Review: The violin takes a bow in a celebration of fiddle music

Natalie MacMaster joined a collections of Canadian fielders in a concert celebrating the instrument and its musical legacy. Photo: Rebekah Littlejohn

The fiddle is played everywhere in this country from the tip of Cape Spear to the top of the Northwest Territories and so it makes sense that if you are going to host a festival called Canada Scene, you’d better have an evening of fiddle music.

And what an evening it was Saturday night with virtuosos from across the land taking a turn on centre stage before ceding the ground inside Southam Hall to Natalie MacMaster, the Queen of Cape Breton fiddle music.

The fiddle’s story begins in the kitchens and countryside of places like the Isle of Eigg off the coast of Scotland. That’s where MacMaster’s ancestors came from in the 1700s. They settled in Cape Breton. Others settled in places like Prince Edward Island. Players also landed in Quebec. And from those early arrivals the music moved West into the Ottawa Valley, across the Prairies and north of 60.

The sound percolated everywhere and produced homemade songs that entertained people on cold winter nights and warm summer evenings. It is folksy, rootsy, all those things that the cities don’t necessarily treasure. But so many people do, as was evident Saturday night.

They enjoyed the high-stepping April Verch, from Rankin, Ontario just by Pembroke. This graduate of the respected Berklee School of Music kicked off the evening, blazing away on her fiddle while step-dancing her way across the stage.

April was followed on by Wesley Hardisty from Fort Simpson, Northwest Territories who showed off a smooth style rooted in Indigenous and country influences.

The premier Metis fiddler of his generation is John Arcand. When he was introducing Arcand to the audience, the host for the evening Karrnnel Sawitsky said Arcand was the most decorated fiddler in Canada.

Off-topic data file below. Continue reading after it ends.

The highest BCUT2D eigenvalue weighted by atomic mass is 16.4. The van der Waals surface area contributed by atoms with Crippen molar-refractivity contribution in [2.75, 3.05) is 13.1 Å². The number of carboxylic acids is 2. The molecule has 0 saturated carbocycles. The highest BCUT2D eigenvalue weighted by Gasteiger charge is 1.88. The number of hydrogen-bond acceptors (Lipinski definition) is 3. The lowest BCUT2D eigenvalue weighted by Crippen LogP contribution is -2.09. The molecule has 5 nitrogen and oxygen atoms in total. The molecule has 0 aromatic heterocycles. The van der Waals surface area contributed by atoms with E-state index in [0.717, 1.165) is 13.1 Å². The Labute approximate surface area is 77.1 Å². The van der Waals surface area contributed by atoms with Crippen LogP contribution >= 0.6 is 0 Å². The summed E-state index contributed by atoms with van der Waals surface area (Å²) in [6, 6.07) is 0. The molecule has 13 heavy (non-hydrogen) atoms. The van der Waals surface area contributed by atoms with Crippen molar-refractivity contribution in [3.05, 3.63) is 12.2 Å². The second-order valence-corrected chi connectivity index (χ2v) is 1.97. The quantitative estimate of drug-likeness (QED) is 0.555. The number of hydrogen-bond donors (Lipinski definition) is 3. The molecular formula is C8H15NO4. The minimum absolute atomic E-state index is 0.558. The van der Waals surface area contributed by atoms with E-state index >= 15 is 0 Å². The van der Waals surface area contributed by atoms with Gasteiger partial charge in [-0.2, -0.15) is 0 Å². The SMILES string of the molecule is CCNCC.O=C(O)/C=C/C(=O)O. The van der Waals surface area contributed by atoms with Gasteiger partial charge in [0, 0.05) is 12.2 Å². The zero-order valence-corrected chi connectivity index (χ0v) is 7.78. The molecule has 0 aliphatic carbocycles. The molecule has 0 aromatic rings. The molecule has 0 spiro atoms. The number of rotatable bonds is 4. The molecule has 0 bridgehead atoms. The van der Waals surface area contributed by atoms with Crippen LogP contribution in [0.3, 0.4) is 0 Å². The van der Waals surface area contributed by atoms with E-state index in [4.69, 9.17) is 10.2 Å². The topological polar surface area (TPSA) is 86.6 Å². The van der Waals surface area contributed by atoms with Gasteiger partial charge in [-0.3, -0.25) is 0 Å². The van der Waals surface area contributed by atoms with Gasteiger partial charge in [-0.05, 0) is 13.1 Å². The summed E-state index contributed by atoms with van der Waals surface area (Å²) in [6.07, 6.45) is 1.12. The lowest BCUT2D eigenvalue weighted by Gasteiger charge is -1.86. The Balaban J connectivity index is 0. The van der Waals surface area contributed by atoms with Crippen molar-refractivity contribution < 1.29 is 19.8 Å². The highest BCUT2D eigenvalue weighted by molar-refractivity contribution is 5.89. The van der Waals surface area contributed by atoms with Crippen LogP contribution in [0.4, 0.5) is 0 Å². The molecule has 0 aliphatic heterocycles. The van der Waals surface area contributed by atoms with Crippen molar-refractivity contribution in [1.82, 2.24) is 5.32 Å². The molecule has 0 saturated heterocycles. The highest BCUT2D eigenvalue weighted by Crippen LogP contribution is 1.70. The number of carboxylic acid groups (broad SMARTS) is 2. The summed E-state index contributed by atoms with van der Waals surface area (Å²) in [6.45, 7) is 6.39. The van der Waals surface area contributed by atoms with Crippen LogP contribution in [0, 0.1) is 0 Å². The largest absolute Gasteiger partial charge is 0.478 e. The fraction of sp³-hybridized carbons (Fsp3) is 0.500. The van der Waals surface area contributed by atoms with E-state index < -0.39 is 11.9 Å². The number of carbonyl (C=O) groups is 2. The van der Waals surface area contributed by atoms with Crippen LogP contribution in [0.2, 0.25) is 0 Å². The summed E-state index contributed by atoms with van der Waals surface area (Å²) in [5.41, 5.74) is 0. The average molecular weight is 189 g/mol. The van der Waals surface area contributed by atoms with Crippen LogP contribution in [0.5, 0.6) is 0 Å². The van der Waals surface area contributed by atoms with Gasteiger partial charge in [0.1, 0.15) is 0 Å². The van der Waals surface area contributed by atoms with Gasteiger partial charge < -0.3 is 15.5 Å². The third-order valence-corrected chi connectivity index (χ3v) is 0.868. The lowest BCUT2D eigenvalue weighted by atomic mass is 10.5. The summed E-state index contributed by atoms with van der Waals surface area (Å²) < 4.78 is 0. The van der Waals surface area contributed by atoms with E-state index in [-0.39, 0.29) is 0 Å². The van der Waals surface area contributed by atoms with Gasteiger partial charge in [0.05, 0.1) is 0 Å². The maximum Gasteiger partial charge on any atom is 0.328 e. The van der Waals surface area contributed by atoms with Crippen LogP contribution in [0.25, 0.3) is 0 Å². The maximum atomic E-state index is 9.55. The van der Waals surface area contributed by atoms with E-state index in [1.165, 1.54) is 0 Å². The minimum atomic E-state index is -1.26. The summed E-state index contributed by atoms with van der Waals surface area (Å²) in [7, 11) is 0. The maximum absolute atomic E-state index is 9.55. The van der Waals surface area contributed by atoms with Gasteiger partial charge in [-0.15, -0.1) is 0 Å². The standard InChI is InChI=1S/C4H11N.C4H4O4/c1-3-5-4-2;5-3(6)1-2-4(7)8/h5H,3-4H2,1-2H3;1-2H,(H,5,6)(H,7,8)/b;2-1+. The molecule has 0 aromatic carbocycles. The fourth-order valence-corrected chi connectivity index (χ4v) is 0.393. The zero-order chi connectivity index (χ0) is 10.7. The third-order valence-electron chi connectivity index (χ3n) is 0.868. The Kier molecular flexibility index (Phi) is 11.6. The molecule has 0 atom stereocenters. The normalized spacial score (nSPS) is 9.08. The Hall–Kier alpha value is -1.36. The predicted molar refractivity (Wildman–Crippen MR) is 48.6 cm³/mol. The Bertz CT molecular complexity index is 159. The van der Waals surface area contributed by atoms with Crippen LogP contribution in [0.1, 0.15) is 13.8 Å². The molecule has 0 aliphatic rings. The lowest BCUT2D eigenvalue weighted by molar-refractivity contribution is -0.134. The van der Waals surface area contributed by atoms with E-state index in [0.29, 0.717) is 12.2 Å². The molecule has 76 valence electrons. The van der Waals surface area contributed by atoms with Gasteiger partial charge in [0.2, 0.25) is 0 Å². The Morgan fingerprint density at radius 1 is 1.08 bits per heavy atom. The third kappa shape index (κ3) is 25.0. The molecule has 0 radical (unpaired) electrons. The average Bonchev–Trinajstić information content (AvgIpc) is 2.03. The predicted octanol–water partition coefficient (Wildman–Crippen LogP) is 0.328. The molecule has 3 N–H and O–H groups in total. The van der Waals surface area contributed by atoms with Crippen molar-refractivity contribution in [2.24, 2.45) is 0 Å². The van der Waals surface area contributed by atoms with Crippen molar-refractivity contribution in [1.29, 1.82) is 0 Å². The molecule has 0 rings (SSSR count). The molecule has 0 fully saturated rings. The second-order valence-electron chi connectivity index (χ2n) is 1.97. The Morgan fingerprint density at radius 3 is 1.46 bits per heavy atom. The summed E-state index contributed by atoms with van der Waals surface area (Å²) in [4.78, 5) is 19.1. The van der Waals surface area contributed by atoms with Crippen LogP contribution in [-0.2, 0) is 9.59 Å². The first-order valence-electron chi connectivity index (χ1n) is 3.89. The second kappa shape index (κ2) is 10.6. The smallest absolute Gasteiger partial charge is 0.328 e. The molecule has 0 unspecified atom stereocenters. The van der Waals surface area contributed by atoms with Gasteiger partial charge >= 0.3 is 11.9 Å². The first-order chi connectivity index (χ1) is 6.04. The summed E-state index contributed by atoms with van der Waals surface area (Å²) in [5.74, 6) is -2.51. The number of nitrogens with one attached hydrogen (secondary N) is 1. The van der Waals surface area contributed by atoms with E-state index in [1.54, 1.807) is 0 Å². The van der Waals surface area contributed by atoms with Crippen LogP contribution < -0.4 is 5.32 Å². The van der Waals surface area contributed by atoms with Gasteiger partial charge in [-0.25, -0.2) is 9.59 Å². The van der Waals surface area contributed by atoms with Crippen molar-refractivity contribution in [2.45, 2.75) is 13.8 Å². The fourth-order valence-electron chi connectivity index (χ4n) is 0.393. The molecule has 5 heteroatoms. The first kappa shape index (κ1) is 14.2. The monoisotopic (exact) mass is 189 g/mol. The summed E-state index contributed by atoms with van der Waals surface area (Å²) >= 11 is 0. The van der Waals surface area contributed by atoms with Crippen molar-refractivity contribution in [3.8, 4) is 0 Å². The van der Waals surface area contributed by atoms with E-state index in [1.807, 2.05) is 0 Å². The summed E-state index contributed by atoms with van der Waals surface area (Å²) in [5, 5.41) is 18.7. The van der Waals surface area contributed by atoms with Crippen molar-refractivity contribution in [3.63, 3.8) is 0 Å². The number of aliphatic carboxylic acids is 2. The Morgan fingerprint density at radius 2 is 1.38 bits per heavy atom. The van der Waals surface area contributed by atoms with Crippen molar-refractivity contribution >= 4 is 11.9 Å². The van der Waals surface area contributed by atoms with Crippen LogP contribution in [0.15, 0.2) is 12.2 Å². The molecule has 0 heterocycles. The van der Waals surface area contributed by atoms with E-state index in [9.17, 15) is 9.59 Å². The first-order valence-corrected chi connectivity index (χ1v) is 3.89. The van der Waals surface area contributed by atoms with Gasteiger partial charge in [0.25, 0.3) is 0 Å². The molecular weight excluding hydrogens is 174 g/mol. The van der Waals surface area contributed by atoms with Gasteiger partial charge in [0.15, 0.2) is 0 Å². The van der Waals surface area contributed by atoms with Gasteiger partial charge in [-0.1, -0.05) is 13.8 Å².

The silver-haired gentleman from Debden, Saskatchewan proceed to prove the point, bringing his simple, clean style to tunes such as Le Michif and the wonderfully titled Old Bone Trail, which honours the route taken by men driving Red River carts carrying buffalo bones to Saskatoon and Regina and ultimately into Minnesota where the bones were ground down for fertilizer or to be used in the production of sugar.

The talent just kept coming with a turn by the enthusiastic P.E.I. fiddler Cynthia MacLeod, who showed off a medley of tunes from her home province with some real panache.

The first half of the show ended with Sawitsky and his band The Fretless playing a couple of pieces from their JUNO winning instrumental album Bird’s Nest, including the title track. The three violinists and one cellist showed a jazzier, chamber-music side to fiddle music that was at once sophisticated and rooted in tradition.

The second half was MacMaster’s time to shine. She is certainly a polished performer with her mane of blond hair, her red dress and leather-appearing pants and heels. She plays with panache and enthusiasm. In fact, she might have had a bit more energy than normal as husband Donnell Leahy was at home with the couple’s six kids.

MacMaster enjoyed her night “at the spa,” playing tunes from across her repertoire including pieces by her legendary uncle Buddy MacMaster, who died a few years ago after playing the fiddle for more than 80 years. As she said, “Just picture yourselves in my parent’s kitchen.” And we all did.

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Peter Robb began his connection with the arts community in Ottawa in the mid-1980s when he was the administrator and public relations director of the Great Canadian Theatre Company. After a long career in journalism with the Ottawa Citizen where he served in a number of different posts he returned to the arts when he became the Citizen's arts editor.